Battle of the sexes

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Kaitlyn Dmyterko - Portrait - 160.99 Kb
Kaitlyn Dmyterko, Associate Editor

Women are treated differently from men, that is, in certain instances in medicine. Perhaps the differences in anatomical structures contribute to the widened gender gap seen or it is something else. But the good news is that this chasm may be closing.

A study published March 7 found that the gender and racial divide in terms of implantable cardioverter-defibrillators (ICDs) may be narrowing after a significant increase in ICD therapy in all racial and sex groups was found. However, women may not be off the hook just yet, as the researchers noted that sex differences in ICD implantation still exist. In fact, Al-Khatib et al found that women were three times less likely to receive an ICD for primary prevention.

However, a meta-analysis this week showed that women fared better in terms of heart failure (HF). In fact, Martinez-Selles et al found that female patients with HF had a lower risk of death compared with men. The meta-analysis, which included more than 41,000 patients, showed men to have a higher mortality risk, even after the researchers excluded pharmacotherapy trials. Additionally, the mortality risk for men was seen whether or not they had a reduced or preserved ejection fraction.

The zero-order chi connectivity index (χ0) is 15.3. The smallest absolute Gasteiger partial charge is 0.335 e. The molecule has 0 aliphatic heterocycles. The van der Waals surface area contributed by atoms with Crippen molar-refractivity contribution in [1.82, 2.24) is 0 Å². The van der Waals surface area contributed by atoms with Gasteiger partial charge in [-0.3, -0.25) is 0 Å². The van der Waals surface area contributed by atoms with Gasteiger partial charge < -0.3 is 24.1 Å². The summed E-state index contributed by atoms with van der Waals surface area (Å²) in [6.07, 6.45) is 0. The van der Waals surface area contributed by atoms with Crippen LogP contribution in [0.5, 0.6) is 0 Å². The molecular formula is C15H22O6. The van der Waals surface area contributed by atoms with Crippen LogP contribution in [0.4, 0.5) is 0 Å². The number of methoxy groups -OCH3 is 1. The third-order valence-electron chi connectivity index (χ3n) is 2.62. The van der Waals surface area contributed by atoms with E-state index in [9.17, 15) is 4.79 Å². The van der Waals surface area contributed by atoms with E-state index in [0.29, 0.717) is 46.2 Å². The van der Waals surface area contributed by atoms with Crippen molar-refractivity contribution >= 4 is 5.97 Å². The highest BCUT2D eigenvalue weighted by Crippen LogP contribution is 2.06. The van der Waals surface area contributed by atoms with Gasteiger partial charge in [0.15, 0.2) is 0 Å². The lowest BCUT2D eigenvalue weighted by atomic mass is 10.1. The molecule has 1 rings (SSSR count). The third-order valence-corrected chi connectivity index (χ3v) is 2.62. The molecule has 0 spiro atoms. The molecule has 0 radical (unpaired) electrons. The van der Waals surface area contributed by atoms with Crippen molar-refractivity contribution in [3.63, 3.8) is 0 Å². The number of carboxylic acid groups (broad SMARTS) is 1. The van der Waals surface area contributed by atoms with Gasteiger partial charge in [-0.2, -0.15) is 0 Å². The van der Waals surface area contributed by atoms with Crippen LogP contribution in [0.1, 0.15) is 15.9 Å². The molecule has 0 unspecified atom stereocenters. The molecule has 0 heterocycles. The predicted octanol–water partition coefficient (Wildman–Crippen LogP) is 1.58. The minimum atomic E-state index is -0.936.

Women still were at a lower risk of death compared with men, despite the fact that women were less likely to receive ACE inhibitors or ARBs. Therefore, the results were surprising.

Additionally, on the gender kick, a Circulation study found that the Reynolds Risk Score may better predict cardiovascular disease in women compared with the Framingham model. The American College of Cardiology and American Heart Association have recommended both the Reynolds and  Framingham risk scores as Class I within 2010 guidelines for the assessment of cardiovascular risk in adult patients.

After estimating the risk of the ATP-III score, Reynolds Risk Score and Framingham CVD model, the researchers found ATP-III and Framingham models to overestimate risk, concluding that Reynolds Risk Score measures may be most predictive.

What gender disparities have you encountered in practice? Email us and let us know.

Kaitlyn Dmyterko
Cardiovascular Business, associate editor